Autoruns.exe

  • File Path: C:\SysinternalsSuite\Autoruns.exe
  • Description: Autostart program viewer

Screenshot

Autoruns.exe Autoruns.exe

Hashes

Type Hash
MD5 9CD73AEFE18224EAC6DF0855A98609D6
SHA1 0E508DF15680656192FE9DF2E137D77163813851
SHA256 B302C37F5DB7FC17805CE69C931AEBF5CDD97A5312E91340F54459230C4DAF47
SHA384 80F7DB10E33558B75C194346D2C6707595C35FA6395112E73CE4E972FF53046C3F9C5188FEF18BFFB11E545806F597F4
SHA512 74E7B883BBC1C7B3E65055872CBB1F020954844CF53B86ED00FC1FE204979F60AE16D8F934CBEFC0EBED1BBAD492A3A481D41BA2118555914B0FF1DC4EE265D0
SSDEEP 12288:erREFjJ0lKvxFx8fuzlcg12A7ABNxJYMulf+M3HwO+I9Tx5:erOFjJ1jxSuz21NxuMulf+M3QOd9Tx5
IMP F89DEE2F98BC16270FA209C75AE7A66D
PESHA1 5A1DA02EF12290E6716B61A0D3101B2D3537C0F3
PE256 6340A6D6BB3BBDA909047100076E9ED170865D9937D5DE1C6133CD42B5EE0B83

Runtime Data

Window Title:

AutoRuns

Open Handles:

Path Type
(R-D) C:\Windows\Fonts\StaticCache.dat File
(R-D) C:\Windows\System32\en-US\KernelBase.dll.mui File
(R-D) C:\Windows\SystemResources\imageres.dll.mun File
(R-D) C:\Windows\SysWOW64\en-US\user32.dll.mui File
(RW-) C:\Windows File
(RW-) C:\Windows\WinSxS\x86_microsoft.windows.common-controls_6595b64144ccf1df_6.0.19041.488_none_11b1e5df2ffd8627 File
(RW-) C:\xCyclopedia File
\BaseNamedObjects\NLS_CodePage_1252_3_2_0_0 Section
\BaseNamedObjects\NLS_CodePage_437_3_2_0_0 Section
\Sessions\1\Windows\Theme2036293991 Section
\Windows\Theme1324212991 Section

Loaded Modules:

Path
C:\SysinternalsSuite\Autoruns.exe
C:\Windows\SYSTEM32\ntdll.dll
C:\Windows\System32\wow64.dll
C:\Windows\System32\wow64cpu.dll
C:\Windows\System32\wow64win.dll

Signature

  • Status: Signature verified.
  • Serial: 33000001519E8D8F4071A30E41000000000151
  • Thumbprint: 62009AAABDAE749FD47D19150958329BF6FF4B34
  • Issuer: CN=Microsoft Code Signing PCA 2011, O=Microsoft Corporation, L=Redmond, S=Washington, C=US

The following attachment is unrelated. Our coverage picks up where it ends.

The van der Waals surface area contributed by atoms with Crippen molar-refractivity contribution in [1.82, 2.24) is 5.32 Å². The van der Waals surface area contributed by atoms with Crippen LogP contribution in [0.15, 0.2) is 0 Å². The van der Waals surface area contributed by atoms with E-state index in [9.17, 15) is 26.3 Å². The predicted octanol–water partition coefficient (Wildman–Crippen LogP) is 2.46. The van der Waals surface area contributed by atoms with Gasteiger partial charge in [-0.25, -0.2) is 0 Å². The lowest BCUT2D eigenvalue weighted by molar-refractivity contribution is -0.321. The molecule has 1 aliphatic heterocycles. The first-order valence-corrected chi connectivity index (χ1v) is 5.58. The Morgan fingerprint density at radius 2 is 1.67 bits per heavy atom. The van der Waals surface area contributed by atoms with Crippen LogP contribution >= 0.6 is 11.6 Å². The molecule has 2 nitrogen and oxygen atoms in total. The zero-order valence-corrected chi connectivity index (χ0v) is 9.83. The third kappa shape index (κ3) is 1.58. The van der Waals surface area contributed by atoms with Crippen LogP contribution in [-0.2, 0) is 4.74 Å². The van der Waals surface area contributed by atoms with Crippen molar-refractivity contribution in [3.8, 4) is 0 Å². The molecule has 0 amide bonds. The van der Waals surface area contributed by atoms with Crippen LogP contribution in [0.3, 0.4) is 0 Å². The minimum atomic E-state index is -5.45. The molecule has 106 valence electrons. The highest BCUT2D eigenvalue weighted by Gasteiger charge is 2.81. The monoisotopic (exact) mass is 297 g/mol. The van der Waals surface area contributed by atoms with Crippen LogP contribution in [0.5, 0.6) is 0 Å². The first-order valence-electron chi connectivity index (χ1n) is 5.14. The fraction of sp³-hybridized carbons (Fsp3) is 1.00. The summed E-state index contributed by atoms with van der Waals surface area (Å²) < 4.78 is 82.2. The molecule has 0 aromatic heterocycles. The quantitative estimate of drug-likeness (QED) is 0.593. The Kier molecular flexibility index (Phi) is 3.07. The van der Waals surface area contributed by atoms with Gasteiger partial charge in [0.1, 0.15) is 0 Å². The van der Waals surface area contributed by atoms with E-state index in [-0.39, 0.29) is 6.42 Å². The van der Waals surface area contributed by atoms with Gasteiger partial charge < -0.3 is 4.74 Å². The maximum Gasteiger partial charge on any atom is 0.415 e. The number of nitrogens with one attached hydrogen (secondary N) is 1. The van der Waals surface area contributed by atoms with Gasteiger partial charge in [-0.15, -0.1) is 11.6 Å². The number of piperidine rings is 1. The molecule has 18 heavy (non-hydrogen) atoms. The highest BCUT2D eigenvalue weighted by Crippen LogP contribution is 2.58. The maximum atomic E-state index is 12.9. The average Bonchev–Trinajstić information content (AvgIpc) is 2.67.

• Subject: CN=Microsoft Corporation, O=Microsoft Corporation, L=Redmond, S=Washington, C=US

File Metadata

  • Original Filename: autoruns.exe
  • Product Name: Sysinternals autoruns
  • Company Name: Sysinternals - www.sysinternals.com
  • File Version: 13.98
  • Product Version: 13.98
  • Language: English (United States)
  • Legal Copyright: Copyright (C) 2002-2019 Mark Russinovich
  • Machine Type: 32-bit

File Scan

  • VirusTotal Detections: 0/70
  • VirusTotal Link: https://www.virustotal.com/gui/file/b302c37f5db7fc17805ce69c931aebf5cdd97a5312e91340f54459230c4daf47/detection/

Possible Misuse

The following table contains possible examples of Autoruns.exe being misused. While Autoruns.exe is not inherently malicious, its legitimate functionality can be abused for malicious purposes.

Source Source File Example License
sigma sysmon_win_reg_persistence.yml - https://oddvar.moe/2018/04/10/persistence-using-globalflags-in-image-file-execution-options-hidden-from-autoruns-exe/ DRL 1.0
LOLBAS Bitsadmin.yml - Command: bitsadmin /create 1 bitsadmin /addfile 1 https://live.sysinternals.com/autoruns.exe c:\data\playfolder\autoruns.exe bitsadmin /RESUME 1 bitsadmin /complete 1  
LOLBAS Infdefaultinstall.yml - Link: https://blog.conscioushacker.io/index.php/2017/10/25/evading-microsofts-autoruns/  
LOLBAS Makecab.yml - Command: makecab c:\ADS\autoruns.exe c:\ADS\cabtest.txt:autoruns.cab  
LOLBAS Setupapi.yml - Code: https://raw.githubusercontent.com/huntresslabs/evading-autoruns/master/shady.inf  
LOLBAS Setupapi.yml - Link: https://github.com/huntresslabs/evading-autoruns  
LOLBAS Syssetup.yml - Code: https://raw.githubusercontent.com/huntresslabs/evading-autoruns/master/shady.inf  
malware-ioc misp-dukes-operation-ghost-event.json "https://oddvar.moe/2018/03/21/persistence-using-runonceex-hidden-from-autoruns-exe/", © ESET 2014-2018
malware-ioc misp_invisimole.json "https://oddvar.moe/2018/03/21/persistence-using-runonceex-hidden-from-autoruns-exe/", © ESET 2014-2018